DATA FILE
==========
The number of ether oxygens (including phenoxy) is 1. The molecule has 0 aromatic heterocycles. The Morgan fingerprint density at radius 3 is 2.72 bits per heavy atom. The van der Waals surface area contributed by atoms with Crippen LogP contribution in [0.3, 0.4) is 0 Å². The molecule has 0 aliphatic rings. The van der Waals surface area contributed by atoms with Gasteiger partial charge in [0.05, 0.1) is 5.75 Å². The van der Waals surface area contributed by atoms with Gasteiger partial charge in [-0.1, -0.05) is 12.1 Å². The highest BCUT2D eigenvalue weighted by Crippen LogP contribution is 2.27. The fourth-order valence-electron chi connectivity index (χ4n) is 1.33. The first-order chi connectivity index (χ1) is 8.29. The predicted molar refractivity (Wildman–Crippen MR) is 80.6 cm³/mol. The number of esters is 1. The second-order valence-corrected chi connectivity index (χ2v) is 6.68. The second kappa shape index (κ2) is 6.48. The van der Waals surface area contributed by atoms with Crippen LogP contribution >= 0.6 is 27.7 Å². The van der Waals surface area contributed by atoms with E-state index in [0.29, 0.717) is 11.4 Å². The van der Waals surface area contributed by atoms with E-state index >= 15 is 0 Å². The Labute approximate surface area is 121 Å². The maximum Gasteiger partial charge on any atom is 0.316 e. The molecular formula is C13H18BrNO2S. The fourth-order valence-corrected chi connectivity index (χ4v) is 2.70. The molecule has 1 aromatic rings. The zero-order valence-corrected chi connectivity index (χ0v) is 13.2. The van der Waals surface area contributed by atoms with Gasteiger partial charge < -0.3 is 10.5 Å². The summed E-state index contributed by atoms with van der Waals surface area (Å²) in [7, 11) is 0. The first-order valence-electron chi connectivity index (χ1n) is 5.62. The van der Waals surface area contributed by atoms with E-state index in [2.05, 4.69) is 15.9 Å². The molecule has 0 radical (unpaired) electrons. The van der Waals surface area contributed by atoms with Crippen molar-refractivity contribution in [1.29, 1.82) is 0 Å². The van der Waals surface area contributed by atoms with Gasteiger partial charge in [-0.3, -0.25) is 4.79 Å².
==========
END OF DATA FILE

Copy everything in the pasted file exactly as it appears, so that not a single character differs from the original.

The number of ether oxygens (including phenoxy) is 1. The molecule has 0 aromatic heterocycles. The Morgan fingerprint density at radius 3 is 2.72 bits per heavy atom. The van der Waals surface area contributed by atoms with Crippen LogP contribution in [0.3, 0.4) is 0 Å². The molecule has 0 aliphatic rings. The van der Waals surface area contributed by atoms with Gasteiger partial charge in [0.05, 0.1) is 5.75 Å². The van der Waals surface area contributed by atoms with Gasteiger partial charge in [-0.1, -0.05) is 12.1 Å². The highest BCUT2D eigenvalue weighted by Crippen LogP contribution is 2.27. The fourth-order valence-electron chi connectivity index (χ4n) is 1.33. The first-order chi connectivity index (χ1) is 8.29. The predicted molar refractivity (Wildman–Crippen MR) is 80.6 cm³/mol. The number of esters is 1. The second-order valence-corrected chi connectivity index (χ2v) is 6.68. The second kappa shape index (κ2) is 6.48. The van der Waals surface area contributed by atoms with Crippen LogP contribution >= 0.6 is 27.7 Å². The van der Waals surface area contributed by atoms with E-state index in [0.29, 0.717) is 11.4 Å². The van der Waals surface area contributed by atoms with E-state index >= 15 is 0 Å². The Labute approximate surface area is 121 Å². The maximum Gasteiger partial charge on any atom is 0.316 e. The molecular formula is C13H18BrNO2S. The fourth-order valence-corrected chi connectivity index (χ4v) is 2.70. The molecule has 1 aromatic rings. The zero-order valence-corrected chi connectivity index (χ0v) is 13.2. The van der Waals surface area contributed by atoms with Gasteiger partial charge < -0.3 is 10.5 Å². The summed E-state index contributed by atoms with van der Waals surface area (Å²) in [7, 11) is 0. The first-order valence-electron chi connectivity index (χ1n) is 5.62. The van der Waals surface area contributed by atoms with E-state index in [2.05, 4.69) is 15.9 Å². The molecule has 0 radical (unpaired) electrons. The van der Waals surface area contributed by atoms with Crippen molar-refractivity contribution in [1.29, 1.82) is 0 Å². The van der Waals surface area contributed by atoms with Gasteiger partial charge in [-0.3, -0.25) is 4.79 Å².